All domesticated turkeys descend from wild turkeys indigenous to North and South America. They are the quintessential American poultry.
Heritage turkeys are defined by the historic, range-based production system in which they are raised. Turkeys must meet all of the following criteria to qualify as heritage birds:
1. Natural Mating: A heritage turkey must be reproduced and genetically maintained through natural mating, with expected fertility rates of 70 to 80 percent. This means that turkeys marketed as “hertage” must be the result of naturally mating pairs of both grandparent and parent stock.
2. Long Productive Outdoor Lifespan: Breeding hens are com- monly productive for 5 to 7 years and breeding toms for 3 to 5 years. A heritage turkey must also have a genetic ability to withstand the environmental rigors of outdoor production systems.
3. Slow Growth Rate: Today’s heritage turkeys reach a marketable weight in about 28 weeks, giving the birds time to develop a strong skeletal structure and healthy organs prior to building muscle mass. This growth rate is identical to that of the commercial varieties during the first half of the 20th century.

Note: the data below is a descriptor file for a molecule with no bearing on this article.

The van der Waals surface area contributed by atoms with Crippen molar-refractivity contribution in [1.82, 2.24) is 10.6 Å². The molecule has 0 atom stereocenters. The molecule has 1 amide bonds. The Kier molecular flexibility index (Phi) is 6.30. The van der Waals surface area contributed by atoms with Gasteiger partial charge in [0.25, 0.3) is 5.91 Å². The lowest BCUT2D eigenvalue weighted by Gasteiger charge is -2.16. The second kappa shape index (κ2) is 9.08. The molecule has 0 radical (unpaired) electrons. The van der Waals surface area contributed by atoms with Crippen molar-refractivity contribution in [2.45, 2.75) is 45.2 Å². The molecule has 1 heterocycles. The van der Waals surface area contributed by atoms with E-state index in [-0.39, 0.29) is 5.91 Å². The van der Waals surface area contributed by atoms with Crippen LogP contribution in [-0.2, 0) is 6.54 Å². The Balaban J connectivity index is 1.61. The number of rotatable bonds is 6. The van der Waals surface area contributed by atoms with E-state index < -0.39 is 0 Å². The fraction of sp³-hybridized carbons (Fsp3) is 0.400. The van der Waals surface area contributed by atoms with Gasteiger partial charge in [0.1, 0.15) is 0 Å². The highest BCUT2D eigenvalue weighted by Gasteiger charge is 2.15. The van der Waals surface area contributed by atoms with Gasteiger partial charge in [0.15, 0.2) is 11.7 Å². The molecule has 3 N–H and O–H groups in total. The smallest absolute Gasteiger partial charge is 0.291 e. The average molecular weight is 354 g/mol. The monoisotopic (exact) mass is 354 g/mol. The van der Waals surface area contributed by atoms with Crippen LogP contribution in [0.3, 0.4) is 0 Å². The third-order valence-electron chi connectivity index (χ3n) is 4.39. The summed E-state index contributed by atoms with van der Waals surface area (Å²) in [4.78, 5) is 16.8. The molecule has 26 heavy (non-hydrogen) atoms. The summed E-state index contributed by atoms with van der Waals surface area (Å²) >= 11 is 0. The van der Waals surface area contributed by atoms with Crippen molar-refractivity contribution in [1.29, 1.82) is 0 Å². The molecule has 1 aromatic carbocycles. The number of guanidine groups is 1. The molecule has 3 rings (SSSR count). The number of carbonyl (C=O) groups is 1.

The American Poultry Association (APA) lists eight varieties of turkeys in its Standard of Perfection. They are Black, Bronze, Narragansett, White Holland, Slate, Bourbon Red, Beltsville Small White and Royal Palm. The American Livestock Breeds Conservancy also recognizes other naturally mating color varieties that have not been accepted into the APA Standard, such as the Jersey Buff, White Midget, and others.—Adapted from the American Livestock Breeds Conservancy
Wheat and grain have always been sacred and life sustaining.
by Amy Grisak / Jun 29, 2014